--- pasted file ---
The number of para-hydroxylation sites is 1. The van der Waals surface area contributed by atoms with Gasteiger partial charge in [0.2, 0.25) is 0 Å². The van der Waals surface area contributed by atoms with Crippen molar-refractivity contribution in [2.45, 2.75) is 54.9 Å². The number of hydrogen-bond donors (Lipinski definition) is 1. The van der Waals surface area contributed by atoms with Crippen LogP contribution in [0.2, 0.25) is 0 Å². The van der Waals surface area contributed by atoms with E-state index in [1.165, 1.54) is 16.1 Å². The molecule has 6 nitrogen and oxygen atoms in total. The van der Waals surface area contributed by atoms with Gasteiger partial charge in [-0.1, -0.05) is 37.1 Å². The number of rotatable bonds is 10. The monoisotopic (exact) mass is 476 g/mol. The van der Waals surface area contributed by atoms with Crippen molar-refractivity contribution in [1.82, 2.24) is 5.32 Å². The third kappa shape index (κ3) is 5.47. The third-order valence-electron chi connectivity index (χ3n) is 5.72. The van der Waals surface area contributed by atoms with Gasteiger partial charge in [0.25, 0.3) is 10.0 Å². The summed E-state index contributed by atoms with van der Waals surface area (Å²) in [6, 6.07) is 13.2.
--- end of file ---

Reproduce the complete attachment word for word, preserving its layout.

The number of para-hydroxylation sites is 1. The van der Waals surface area contributed by atoms with Gasteiger partial charge in [0.2, 0.25) is 0 Å². The van der Waals surface area contributed by atoms with Crippen molar-refractivity contribution in [2.45, 2.75) is 54.9 Å². The number of hydrogen-bond donors (Lipinski definition) is 1. The van der Waals surface area contributed by atoms with Crippen LogP contribution in [0.2, 0.25) is 0 Å². The van der Waals surface area contributed by atoms with E-state index in [1.165, 1.54) is 16.1 Å². The molecule has 6 nitrogen and oxygen atoms in total. The van der Waals surface area contributed by atoms with Gasteiger partial charge in [-0.1, -0.05) is 37.1 Å². The number of rotatable bonds is 10. The monoisotopic (exact) mass is 476 g/mol. The van der Waals surface area contributed by atoms with Crippen molar-refractivity contribution in [1.82, 2.24) is 5.32 Å². The third kappa shape index (κ3) is 5.47. The third-order valence-electron chi connectivity index (χ3n) is 5.72. The van der Waals surface area contributed by atoms with Gasteiger partial charge in [0.25, 0.3) is 10.0 Å². The summed E-state index contributed by atoms with van der Waals surface area (Å²) in [6, 6.07) is 13.2.